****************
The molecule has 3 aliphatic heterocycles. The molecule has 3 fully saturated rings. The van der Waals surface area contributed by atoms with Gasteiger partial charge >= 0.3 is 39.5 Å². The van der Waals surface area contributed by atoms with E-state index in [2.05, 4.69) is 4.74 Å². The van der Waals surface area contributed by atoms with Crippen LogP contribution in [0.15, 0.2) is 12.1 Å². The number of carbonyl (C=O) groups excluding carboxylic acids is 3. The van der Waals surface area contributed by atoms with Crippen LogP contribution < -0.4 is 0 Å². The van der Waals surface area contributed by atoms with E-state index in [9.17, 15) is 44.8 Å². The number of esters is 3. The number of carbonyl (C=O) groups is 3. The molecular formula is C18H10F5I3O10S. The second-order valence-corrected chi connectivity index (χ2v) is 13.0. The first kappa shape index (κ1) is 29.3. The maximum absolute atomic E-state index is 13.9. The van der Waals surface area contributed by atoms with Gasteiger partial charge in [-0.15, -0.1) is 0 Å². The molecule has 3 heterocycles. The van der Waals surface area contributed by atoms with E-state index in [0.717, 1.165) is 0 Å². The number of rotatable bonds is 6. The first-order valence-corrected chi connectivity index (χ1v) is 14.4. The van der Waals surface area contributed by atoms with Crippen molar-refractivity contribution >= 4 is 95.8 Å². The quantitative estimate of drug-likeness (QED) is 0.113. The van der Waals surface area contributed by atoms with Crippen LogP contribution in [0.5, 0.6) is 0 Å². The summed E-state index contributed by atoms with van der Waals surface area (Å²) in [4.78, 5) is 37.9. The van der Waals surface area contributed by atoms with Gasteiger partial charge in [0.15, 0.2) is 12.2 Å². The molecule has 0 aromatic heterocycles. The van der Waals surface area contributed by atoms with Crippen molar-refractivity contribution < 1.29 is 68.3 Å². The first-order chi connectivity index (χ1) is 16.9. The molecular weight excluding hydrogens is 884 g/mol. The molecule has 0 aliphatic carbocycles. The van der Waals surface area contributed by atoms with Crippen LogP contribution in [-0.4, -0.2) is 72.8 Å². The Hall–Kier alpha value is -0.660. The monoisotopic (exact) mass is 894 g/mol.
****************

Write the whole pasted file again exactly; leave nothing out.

The molecule has 3 aliphatic heterocycles. The molecule has 3 fully saturated rings. The van der Waals surface area contributed by atoms with Gasteiger partial charge >= 0.3 is 39.5 Å². The van der Waals surface area contributed by atoms with E-state index in [2.05, 4.69) is 4.74 Å². The van der Waals surface area contributed by atoms with Crippen LogP contribution in [0.15, 0.2) is 12.1 Å². The number of carbonyl (C=O) groups excluding carboxylic acids is 3. The van der Waals surface area contributed by atoms with Crippen LogP contribution < -0.4 is 0 Å². The van der Waals surface area contributed by atoms with E-state index in [9.17, 15) is 44.8 Å². The number of esters is 3. The number of carbonyl (C=O) groups is 3. The molecular formula is C18H10F5I3O10S. The second-order valence-corrected chi connectivity index (χ2v) is 13.0. The first kappa shape index (κ1) is 29.3. The maximum absolute atomic E-state index is 13.9. The van der Waals surface area contributed by atoms with Gasteiger partial charge in [-0.15, -0.1) is 0 Å². The molecule has 3 heterocycles. The van der Waals surface area contributed by atoms with E-state index in [0.717, 1.165) is 0 Å². The number of rotatable bonds is 6. The first-order valence-corrected chi connectivity index (χ1v) is 14.4. The van der Waals surface area contributed by atoms with Crippen molar-refractivity contribution >= 4 is 95.8 Å². The quantitative estimate of drug-likeness (QED) is 0.113. The van der Waals surface area contributed by atoms with Crippen LogP contribution in [0.5, 0.6) is 0 Å². The summed E-state index contributed by atoms with van der Waals surface area (Å²) in [4.78, 5) is 37.9. The van der Waals surface area contributed by atoms with Gasteiger partial charge in [0.15, 0.2) is 12.2 Å². The molecule has 0 aromatic heterocycles. The van der Waals surface area contributed by atoms with Crippen molar-refractivity contribution < 1.29 is 68.3 Å². The first-order chi connectivity index (χ1) is 16.9. The molecular weight excluding hydrogens is 884 g/mol. The molecule has 0 aliphatic carbocycles. The van der Waals surface area contributed by atoms with Crippen LogP contribution in [-0.4, -0.2) is 72.8 Å². The Hall–Kier alpha value is -0.660. The monoisotopic (exact) mass is 894 g/mol.